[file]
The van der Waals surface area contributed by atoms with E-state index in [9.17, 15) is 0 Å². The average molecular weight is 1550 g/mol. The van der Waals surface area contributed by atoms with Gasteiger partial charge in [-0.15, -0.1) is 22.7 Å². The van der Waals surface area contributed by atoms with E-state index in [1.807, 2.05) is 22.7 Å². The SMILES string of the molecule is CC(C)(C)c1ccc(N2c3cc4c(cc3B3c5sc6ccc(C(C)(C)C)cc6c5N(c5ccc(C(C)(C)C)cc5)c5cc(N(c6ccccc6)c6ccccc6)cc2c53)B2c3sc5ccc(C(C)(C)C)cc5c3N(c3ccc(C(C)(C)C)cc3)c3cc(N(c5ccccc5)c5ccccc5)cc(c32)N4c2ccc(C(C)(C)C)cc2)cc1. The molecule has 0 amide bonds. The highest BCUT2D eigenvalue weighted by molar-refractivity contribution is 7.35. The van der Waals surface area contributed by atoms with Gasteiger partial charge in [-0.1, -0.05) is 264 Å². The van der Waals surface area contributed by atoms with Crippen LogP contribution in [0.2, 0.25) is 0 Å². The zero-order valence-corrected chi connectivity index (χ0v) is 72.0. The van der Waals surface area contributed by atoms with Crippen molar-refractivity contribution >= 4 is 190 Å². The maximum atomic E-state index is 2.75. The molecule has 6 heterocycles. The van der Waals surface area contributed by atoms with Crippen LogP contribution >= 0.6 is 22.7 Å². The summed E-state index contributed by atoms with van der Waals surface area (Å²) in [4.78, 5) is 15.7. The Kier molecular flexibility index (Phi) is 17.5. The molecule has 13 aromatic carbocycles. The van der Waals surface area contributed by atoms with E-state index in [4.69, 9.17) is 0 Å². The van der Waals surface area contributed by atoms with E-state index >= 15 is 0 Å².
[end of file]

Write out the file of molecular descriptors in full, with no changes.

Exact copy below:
The van der Waals surface area contributed by atoms with E-state index in [9.17, 15) is 0 Å². The average molecular weight is 1550 g/mol. The van der Waals surface area contributed by atoms with Gasteiger partial charge in [-0.15, -0.1) is 22.7 Å². The van der Waals surface area contributed by atoms with E-state index in [1.807, 2.05) is 22.7 Å². The SMILES string of the molecule is CC(C)(C)c1ccc(N2c3cc4c(cc3B3c5sc6ccc(C(C)(C)C)cc6c5N(c5ccc(C(C)(C)C)cc5)c5cc(N(c6ccccc6)c6ccccc6)cc2c53)B2c3sc5ccc(C(C)(C)C)cc5c3N(c3ccc(C(C)(C)C)cc3)c3cc(N(c5ccccc5)c5ccccc5)cc(c32)N4c2ccc(C(C)(C)C)cc2)cc1. The molecule has 0 amide bonds. The highest BCUT2D eigenvalue weighted by molar-refractivity contribution is 7.35. The van der Waals surface area contributed by atoms with Gasteiger partial charge in [-0.1, -0.05) is 264 Å². The van der Waals surface area contributed by atoms with Crippen LogP contribution in [0.2, 0.25) is 0 Å². The zero-order valence-corrected chi connectivity index (χ0v) is 72.0. The van der Waals surface area contributed by atoms with Crippen molar-refractivity contribution >= 4 is 190 Å². The maximum atomic E-state index is 2.75. The molecule has 6 heterocycles. The van der Waals surface area contributed by atoms with Crippen LogP contribution >= 0.6 is 22.7 Å². The summed E-state index contributed by atoms with van der Waals surface area (Å²) in [4.78, 5) is 15.7. The Kier molecular flexibility index (Phi) is 17.5. The molecule has 13 aromatic carbocycles. The van der Waals surface area contributed by atoms with E-state index in [4.69, 9.17) is 0 Å². The van der Waals surface area contributed by atoms with E-state index >= 15 is 0 Å².